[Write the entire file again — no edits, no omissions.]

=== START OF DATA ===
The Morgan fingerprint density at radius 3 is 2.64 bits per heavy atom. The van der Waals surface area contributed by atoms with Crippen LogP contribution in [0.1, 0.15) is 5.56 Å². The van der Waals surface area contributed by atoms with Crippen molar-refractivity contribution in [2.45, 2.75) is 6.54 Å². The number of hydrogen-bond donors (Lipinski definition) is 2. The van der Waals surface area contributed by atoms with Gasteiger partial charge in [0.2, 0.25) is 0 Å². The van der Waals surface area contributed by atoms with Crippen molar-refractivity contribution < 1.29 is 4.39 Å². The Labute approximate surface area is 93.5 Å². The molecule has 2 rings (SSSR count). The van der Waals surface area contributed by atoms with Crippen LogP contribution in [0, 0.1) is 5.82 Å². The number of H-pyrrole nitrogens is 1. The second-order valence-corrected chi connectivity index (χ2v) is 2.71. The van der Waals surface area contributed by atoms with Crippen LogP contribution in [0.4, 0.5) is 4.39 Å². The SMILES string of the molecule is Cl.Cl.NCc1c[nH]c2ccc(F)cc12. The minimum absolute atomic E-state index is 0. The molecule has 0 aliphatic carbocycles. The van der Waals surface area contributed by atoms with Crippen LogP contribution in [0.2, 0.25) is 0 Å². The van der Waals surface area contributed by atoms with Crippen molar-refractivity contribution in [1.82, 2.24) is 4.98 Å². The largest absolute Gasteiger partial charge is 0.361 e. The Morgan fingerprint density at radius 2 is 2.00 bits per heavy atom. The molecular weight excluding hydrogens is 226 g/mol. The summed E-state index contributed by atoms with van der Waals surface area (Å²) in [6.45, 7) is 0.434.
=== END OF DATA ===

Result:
The Morgan fingerprint density at radius 3 is 2.64 bits per heavy atom. The van der Waals surface area contributed by atoms with Crippen LogP contribution in [0.1, 0.15) is 5.56 Å². The van der Waals surface area contributed by atoms with Crippen molar-refractivity contribution in [2.45, 2.75) is 6.54 Å². The number of hydrogen-bond donors (Lipinski definition) is 2. The van der Waals surface area contributed by atoms with Gasteiger partial charge in [0.2, 0.25) is 0 Å². The van der Waals surface area contributed by atoms with Crippen molar-refractivity contribution < 1.29 is 4.39 Å². The Labute approximate surface area is 93.5 Å². The molecule has 2 rings (SSSR count). The van der Waals surface area contributed by atoms with Crippen LogP contribution in [0, 0.1) is 5.82 Å². The number of H-pyrrole nitrogens is 1. The second-order valence-corrected chi connectivity index (χ2v) is 2.71. The van der Waals surface area contributed by atoms with Crippen LogP contribution in [0.4, 0.5) is 4.39 Å². The SMILES string of the molecule is Cl.Cl.NCc1c[nH]c2ccc(F)cc12. The minimum absolute atomic E-state index is 0. The molecule has 0 aliphatic carbocycles. The van der Waals surface area contributed by atoms with Crippen LogP contribution in [0.2, 0.25) is 0 Å². The van der Waals surface area contributed by atoms with Crippen molar-refractivity contribution in [1.82, 2.24) is 4.98 Å². The largest absolute Gasteiger partial charge is 0.361 e. The Morgan fingerprint density at radius 2 is 2.00 bits per heavy atom. The molecular weight excluding hydrogens is 226 g/mol. The summed E-state index contributed by atoms with van der Waals surface area (Å²) in [6.45, 7) is 0.434.